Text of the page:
There was very little change from last year in the number of parks respondents who said they partner with other organizations. Slightly more this year said they were teaming up with local schools (76.3 percent vs. 75.2 percent last year), as well as corporate or local businesses (39.9 percent vs. 38.5 percent), YMCAs (27.2 percent vs. 25.1 percent), and military organizations (9.4 percent vs. 7.4 percent). (See Figure 41.) These partnerships offer park agencies an opportunity to extend their reach and expand their programming beyond what they could do on their own.
When it comes to budgets for parks and recreation, the news was mixed, as might be expected in such volatile economic times. From 2008 to 2009, more respondents this year said they brought in more revenue, compared with what last year's respondents were expecting. Last year, 39.8 percent of respondents were projecting higher revenues in 2009 over 2008, compared with 44.4 percent this year who said they actually saw increased revenues. But, at the same time, more respondents this year also saw a decrease in revenues. Last year, 19.3 percent said they were expecting revenues to drop in 2009, and this year, 24.3 percent reported such a drop. Fewer respondents this year are expecting to see an increase in revenues in 2010 or in 2011, when 36.6 percent and 38.3 percent, respectively, are projecting an increase. (See Figure 42.)
Some of the greater-than-expected drop in revenues in 2009 might be explained by a corresponding greater-than-expected drop in the number of people using parks and recreation respondents' facilities. While just 8 percent of last year's respondents projected a decrease in the number of participants in 2009, this year, 13.5 percent reported such a decrease. That said, more than half of respondents (55 percent) reported an increase, and more than half expect to see increasing participation in 2010 (52.8 percent) and 2011 (53.3 percent). (See Figure 43.)
Despite the projected increase in usage of their facilities in 2010, parks respondents were expecting a 7 percent drop to their operating budgets in the same time period. Anecdotally, many reported that these budget cuts, which largely affect staffing levels, service levels and the ability to keep up with regular maintenance schedules, could have a negative impact on their ability to continue providing the same level of service that their patrons expect. Following the steeper 7 percent drop expected in fiscal 2010, parks respondents were projecting a very slight increase to operating budgets in 2011—with an increase of 0.2 percent to $2,087,000.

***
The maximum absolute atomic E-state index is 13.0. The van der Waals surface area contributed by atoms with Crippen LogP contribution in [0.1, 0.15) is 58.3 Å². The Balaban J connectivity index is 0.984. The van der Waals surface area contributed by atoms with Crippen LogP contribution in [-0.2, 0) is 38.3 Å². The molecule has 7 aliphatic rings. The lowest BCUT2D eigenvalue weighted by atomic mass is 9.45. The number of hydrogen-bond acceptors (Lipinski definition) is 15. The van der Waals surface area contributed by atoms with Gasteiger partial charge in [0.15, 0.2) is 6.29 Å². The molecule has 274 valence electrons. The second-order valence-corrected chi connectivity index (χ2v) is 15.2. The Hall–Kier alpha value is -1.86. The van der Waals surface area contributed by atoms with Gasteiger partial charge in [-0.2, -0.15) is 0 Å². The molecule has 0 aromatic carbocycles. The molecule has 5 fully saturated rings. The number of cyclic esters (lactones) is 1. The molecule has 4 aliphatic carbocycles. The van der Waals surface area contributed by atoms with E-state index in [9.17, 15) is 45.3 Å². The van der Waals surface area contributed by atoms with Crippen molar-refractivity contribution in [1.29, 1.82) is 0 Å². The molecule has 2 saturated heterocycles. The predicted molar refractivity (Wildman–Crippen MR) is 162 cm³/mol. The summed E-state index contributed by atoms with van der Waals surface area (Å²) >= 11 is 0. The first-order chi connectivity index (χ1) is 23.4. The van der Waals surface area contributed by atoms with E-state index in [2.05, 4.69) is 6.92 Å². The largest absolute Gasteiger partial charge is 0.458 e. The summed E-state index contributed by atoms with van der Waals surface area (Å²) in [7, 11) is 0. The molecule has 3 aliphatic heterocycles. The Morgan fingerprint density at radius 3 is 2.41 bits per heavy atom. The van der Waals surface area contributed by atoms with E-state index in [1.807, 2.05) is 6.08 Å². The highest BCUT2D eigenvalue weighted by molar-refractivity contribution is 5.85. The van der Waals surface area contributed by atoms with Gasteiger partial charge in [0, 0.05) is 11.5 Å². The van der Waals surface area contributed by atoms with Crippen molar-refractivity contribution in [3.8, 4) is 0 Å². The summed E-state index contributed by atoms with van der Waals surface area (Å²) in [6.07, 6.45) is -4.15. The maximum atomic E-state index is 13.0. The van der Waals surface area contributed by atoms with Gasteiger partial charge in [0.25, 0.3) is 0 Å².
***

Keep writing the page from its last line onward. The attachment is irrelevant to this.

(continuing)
Respondents from parks and recreation agencies were more likely than other respondents to be taking every action to reduce costs that we reported on, other than improving energy efficiency. That said, nearly six in 10 (58.8 percent) were taking measures to improve energy efficiency in order to cut costs. More than half also said they were reducing staff levels (55.2 percent) and increasing fees (54 percent). Perhaps because they have more flexibility to be able to adopt such measures, parks respondents were much more likely than others to report that they had cut programs and services (39.3 percent), cut their hours of operation (35.9 percent), or shortened their season (22.8 percent). More than one in 10 (13.4 percent) said they had closed facilities in order to reduce costs.
State parks have been hit particularly hard. One respondent said, "Nationwide, states are cutting state park budgets due to state budget challenges."
Park respondents were the most likely to indicate they were planning to make staffing cuts in 2010. While the majority (71.8 percent) said they were planning to maintain current staff levels, more than one in five (20.7 percent) said they were planning cuts, and just 7.5 percent were planning to add staff. Anecdotally, many have also reported that there are hiring freezes in place, leaving the burden of additional work on those who remain when a worker retires or resigns.
"Staffing issues are of greatest concern," one respondent said. "We have a council that used to be 'pro parks and recreation,' and now they tend to look at it as a hindrance. We are back in the educating-the-council mode again to have them understand what we can offer rather than outsource and make it more efficient and cost-effective for the citizens. Most outsourcing of programming costs the user more in both the short term and the long term in this area."
Another said, "If the revenues are less than the level of services we can provide, the community will be hurt as well. Staff can only do so much cutting before it really hurts the maintenance level of the parks."
The average parks respondent's organization employs 153.9 people. This average was driven higher by the substantial percentage (23.6 percent) who said their organization employs 200 or more workers. Nearly half (48.5 percent) said they employ between 11 and 100 workers. The average number of workers that park organizations with plans to hire were planning to add in 2010 was 50.1: 6 full-time; 6.5 part-time; 11.4 seasonal; 22.2 volunteers; and 4 "other" workers.